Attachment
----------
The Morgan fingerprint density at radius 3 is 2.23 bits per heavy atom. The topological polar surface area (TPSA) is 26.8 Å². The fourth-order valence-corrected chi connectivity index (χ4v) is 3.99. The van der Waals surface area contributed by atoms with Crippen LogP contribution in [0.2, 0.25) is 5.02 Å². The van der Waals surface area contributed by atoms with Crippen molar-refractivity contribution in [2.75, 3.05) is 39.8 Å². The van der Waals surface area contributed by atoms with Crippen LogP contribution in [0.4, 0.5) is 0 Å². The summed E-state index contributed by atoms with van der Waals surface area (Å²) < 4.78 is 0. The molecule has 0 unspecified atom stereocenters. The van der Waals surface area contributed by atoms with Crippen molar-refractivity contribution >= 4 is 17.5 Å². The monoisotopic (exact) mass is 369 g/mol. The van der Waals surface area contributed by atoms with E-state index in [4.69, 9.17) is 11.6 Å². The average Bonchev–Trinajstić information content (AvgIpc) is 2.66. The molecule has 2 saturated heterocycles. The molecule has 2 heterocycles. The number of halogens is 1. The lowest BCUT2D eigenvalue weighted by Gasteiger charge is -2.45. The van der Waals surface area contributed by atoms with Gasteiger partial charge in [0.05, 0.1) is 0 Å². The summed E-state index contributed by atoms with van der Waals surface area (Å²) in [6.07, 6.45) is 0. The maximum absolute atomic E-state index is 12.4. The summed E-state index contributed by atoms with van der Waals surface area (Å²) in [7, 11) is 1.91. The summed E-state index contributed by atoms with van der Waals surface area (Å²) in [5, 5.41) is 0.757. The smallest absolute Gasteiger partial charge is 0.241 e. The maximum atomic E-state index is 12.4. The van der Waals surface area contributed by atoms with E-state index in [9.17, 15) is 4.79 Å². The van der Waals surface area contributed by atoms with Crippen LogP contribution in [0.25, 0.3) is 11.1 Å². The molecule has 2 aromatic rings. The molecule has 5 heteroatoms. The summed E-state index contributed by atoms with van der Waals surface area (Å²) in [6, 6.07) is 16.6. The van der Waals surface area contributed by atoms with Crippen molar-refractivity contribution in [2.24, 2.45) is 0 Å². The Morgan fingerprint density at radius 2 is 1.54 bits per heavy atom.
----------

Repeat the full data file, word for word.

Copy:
The Morgan fingerprint density at radius 3 is 2.23 bits per heavy atom. The topological polar surface area (TPSA) is 26.8 Å². The fourth-order valence-corrected chi connectivity index (χ4v) is 3.99. The van der Waals surface area contributed by atoms with Crippen LogP contribution in [0.2, 0.25) is 5.02 Å². The van der Waals surface area contributed by atoms with Crippen molar-refractivity contribution in [2.75, 3.05) is 39.8 Å². The van der Waals surface area contributed by atoms with Crippen LogP contribution in [0.4, 0.5) is 0 Å². The summed E-state index contributed by atoms with van der Waals surface area (Å²) < 4.78 is 0. The molecule has 0 unspecified atom stereocenters. The van der Waals surface area contributed by atoms with Crippen molar-refractivity contribution >= 4 is 17.5 Å². The monoisotopic (exact) mass is 369 g/mol. The van der Waals surface area contributed by atoms with E-state index in [4.69, 9.17) is 11.6 Å². The average Bonchev–Trinajstić information content (AvgIpc) is 2.66. The molecule has 2 saturated heterocycles. The molecule has 2 heterocycles. The number of halogens is 1. The lowest BCUT2D eigenvalue weighted by Gasteiger charge is -2.45. The van der Waals surface area contributed by atoms with Gasteiger partial charge in [0.05, 0.1) is 0 Å². The summed E-state index contributed by atoms with van der Waals surface area (Å²) in [6.07, 6.45) is 0. The maximum absolute atomic E-state index is 12.4. The summed E-state index contributed by atoms with van der Waals surface area (Å²) in [7, 11) is 1.91. The summed E-state index contributed by atoms with van der Waals surface area (Å²) in [5, 5.41) is 0.757. The smallest absolute Gasteiger partial charge is 0.241 e. The maximum atomic E-state index is 12.4. The van der Waals surface area contributed by atoms with E-state index in [9.17, 15) is 4.79 Å². The van der Waals surface area contributed by atoms with Crippen LogP contribution in [0.25, 0.3) is 11.1 Å². The molecule has 2 aromatic rings. The molecule has 5 heteroatoms. The summed E-state index contributed by atoms with van der Waals surface area (Å²) in [6, 6.07) is 16.6. The van der Waals surface area contributed by atoms with Crippen molar-refractivity contribution in [2.24, 2.45) is 0 Å². The Morgan fingerprint density at radius 2 is 1.54 bits per heavy atom.